No city in India can come up without thousands of migrant workers taking part in the construction activity. Nor any city can survive without thousands of auxiliary population (domestic helpers, electricians, carpenters, vehicle drivers and so on) maintaining the city’s upkeep and maintenance. They usually constitute 20-25% of the city’s population and the national norm is based on it. Ignoring their existence and failing to plan for their resettlement will create an Amaravati of slums. Master Plans cannot remain “plans for masters” who live in A/c rooms. They are equally meant for the common folk without whom the city cannot exist.
* The Master Plan fails to evaluate different alternatives in terms of resource intensities, as for example, water intensity, energy intensity etc. By not attempting such an evaluation, it appears that the Master Plan would result in the development of an urban agglomeration that is highly resource intensive (high rise buildings are energy intensive). While old cities have lost the opportunity of minimizing the use of resources, the advantage of plannig new cities lies in adopting resource-effective alternatives. By ignoring this aspect, those who have prepared the Master Plan have deprived APCRDA of an opportunity to plan a city based on minimal resource intensities.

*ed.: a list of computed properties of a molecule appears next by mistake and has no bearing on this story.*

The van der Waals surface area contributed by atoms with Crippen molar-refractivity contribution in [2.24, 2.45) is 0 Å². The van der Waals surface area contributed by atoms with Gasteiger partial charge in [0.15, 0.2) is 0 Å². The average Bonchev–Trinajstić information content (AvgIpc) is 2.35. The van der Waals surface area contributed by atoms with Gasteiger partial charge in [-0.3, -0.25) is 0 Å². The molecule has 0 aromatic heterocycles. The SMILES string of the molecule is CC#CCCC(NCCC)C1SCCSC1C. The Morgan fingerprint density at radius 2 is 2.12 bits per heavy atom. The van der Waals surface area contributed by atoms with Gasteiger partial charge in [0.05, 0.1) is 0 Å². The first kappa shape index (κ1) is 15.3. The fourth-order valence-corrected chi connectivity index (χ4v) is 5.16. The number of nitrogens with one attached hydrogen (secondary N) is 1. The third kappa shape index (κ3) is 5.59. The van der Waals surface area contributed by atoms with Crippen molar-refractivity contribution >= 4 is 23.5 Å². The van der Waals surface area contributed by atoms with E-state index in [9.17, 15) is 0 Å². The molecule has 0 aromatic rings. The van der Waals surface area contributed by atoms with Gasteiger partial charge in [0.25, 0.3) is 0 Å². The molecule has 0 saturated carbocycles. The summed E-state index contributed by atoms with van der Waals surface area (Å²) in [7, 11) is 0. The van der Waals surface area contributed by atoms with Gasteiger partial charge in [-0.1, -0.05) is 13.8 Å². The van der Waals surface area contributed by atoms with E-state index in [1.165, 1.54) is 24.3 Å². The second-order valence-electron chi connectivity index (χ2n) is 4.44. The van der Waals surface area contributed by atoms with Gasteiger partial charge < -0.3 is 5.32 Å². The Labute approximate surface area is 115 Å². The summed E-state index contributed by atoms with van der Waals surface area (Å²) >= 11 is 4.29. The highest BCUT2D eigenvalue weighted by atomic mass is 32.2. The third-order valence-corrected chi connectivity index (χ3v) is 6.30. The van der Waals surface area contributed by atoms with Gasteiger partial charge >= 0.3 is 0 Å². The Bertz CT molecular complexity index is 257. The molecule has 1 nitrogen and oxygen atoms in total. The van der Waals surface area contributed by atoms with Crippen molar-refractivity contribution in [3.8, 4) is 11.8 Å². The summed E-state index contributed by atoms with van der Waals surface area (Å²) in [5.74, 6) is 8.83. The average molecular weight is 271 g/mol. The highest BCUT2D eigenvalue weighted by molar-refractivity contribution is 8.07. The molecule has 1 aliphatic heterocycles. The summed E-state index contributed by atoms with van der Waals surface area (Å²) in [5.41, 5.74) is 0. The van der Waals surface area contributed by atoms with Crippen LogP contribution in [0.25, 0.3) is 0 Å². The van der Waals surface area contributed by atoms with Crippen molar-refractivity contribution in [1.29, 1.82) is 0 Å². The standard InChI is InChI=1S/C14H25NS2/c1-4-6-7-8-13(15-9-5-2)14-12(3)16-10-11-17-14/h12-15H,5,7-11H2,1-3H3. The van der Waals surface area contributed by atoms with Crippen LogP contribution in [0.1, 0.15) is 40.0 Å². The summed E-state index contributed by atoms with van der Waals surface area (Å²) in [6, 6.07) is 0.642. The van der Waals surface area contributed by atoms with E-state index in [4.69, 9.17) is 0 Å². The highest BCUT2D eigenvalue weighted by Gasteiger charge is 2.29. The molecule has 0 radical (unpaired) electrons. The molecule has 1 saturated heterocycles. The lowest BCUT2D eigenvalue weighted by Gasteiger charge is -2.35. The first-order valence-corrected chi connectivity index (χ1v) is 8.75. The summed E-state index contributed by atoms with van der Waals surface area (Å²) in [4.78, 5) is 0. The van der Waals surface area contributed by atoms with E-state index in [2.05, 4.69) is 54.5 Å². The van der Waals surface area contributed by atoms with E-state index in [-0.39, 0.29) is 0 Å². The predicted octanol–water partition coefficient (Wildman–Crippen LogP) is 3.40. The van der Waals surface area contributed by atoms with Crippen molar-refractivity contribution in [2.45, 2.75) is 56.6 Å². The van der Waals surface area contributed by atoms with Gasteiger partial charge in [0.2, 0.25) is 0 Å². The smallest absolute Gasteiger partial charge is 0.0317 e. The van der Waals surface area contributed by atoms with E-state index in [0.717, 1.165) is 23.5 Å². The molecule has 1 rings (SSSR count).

* The Master Plan, if it were to be a sound working plan, should have meticulously documented all the natural features of the capital city region, such as, the hills, the water bodies, the water courses, the wetlands, the floodplains, the paleochannels, the notified and the “deemed” forests, the archaeological sites evidenced, identified and excavated and so on. In the absence of the same, the Plan has no practical value and, more important, it is likely to mislead the APCRDA planners into committing grave, irreversible mistakes that will adversely affect the future generations.
“I feel that APCRDA authorities are in far too much of a hurry to finalize the Master Plan rather than examine the same in consultation with individual experts and institutions in India adept at urban planning. They should be advised to convene a meeting of all such individuals and institutions, seeking their inputs before proceeding with the finalization of the Master Plan,” he said in the letter.